Place making can be defined as a collaborative process of creating environments that people are attracted to, and have ownership of. But what happens if the community doesn’t have the capacity (ability, time and/or interest), to get involved in the first place?
Kylie Legge, place maker and author of 'Doing it Differently' discusses why creating magnetic places isn't just the responsibility of government and the corporate sector - we all have a role in it. (Page 112 of the SCOOP magazine)
Kylie speaking at the UNSW "Delivering for Diversity Symposium 2015
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Feature article on Kylie Legge and her new book 'Doing it Differently' in Central Sydney Newspaper.
Kylie Legge writes in the foreword to the first of her planned three Urban Trends booklets that she is far more fascinated by a city’s “complex system of interdependent relationships” than “individual pieces of architecture”.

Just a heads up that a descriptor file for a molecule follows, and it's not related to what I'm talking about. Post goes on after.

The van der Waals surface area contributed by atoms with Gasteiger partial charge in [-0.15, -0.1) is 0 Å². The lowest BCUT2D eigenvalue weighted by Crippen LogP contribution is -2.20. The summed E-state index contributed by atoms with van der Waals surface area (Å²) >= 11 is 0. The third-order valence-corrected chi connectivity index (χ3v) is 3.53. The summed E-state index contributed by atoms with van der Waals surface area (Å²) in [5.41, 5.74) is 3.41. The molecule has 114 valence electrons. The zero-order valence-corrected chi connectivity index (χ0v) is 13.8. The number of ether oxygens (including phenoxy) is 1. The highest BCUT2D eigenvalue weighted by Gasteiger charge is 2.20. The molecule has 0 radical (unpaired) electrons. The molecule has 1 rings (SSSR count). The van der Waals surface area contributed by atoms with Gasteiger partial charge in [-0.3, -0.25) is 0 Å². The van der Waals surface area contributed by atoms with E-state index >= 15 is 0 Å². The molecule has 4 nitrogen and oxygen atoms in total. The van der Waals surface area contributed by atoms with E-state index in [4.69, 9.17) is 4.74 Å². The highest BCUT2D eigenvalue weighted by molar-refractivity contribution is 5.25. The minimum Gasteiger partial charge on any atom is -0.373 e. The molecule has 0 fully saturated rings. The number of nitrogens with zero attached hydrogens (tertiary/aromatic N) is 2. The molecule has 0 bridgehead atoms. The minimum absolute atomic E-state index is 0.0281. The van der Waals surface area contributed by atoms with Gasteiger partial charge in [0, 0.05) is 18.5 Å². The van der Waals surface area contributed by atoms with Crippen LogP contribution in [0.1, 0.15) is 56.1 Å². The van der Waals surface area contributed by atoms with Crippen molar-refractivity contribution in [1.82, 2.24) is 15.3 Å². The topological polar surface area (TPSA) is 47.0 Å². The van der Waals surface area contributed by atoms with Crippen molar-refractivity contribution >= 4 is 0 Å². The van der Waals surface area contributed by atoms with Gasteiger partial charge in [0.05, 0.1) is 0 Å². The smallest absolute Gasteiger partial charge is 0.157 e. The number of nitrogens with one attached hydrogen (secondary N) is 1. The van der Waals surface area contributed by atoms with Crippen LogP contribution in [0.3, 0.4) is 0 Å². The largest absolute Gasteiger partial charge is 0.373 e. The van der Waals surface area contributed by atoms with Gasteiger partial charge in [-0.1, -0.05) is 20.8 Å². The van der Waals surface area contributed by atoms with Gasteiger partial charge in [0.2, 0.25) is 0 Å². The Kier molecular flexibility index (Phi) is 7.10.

How is your approach to city making different to other firms out there? When you're at a party and someone says 'hey! what is place making?' How do you sum it up before they disappear to the cheese tray? Kylie talks to Tyler Brule and Andrew Tuck on Monocle Magazine's "The Globalist' radio interview.
The ‘Before I die...’ Project by Candy Chang is a good reminder that sometimes engaging with the community is also an act of community and cultural development, and certainly a significant contribution to place.
A short video on placemaking produced by the Chicago Metropolitan Planning Council and Tu Multimedia.
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Click the following link to access the September 2015 Newsletter: http://bit.ly/1UWuIUc
JOHN LOVES 'Give a Minute' - a campaign to engage an entire city by asking them to donate just one minute to their city through a variety of media.
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We are delighted to be the first recipient of Place Professionals Award by Place Leaders Asia Pacific. This award recognises an individual or organisation that has made a significant contribution to advancing place making through professional service provision, education and/or research.
Marisa Novara and her take on urban leadership and democracy - how does the way we treat our pedestrians and cyclists impact on their democratic right for safe mobility?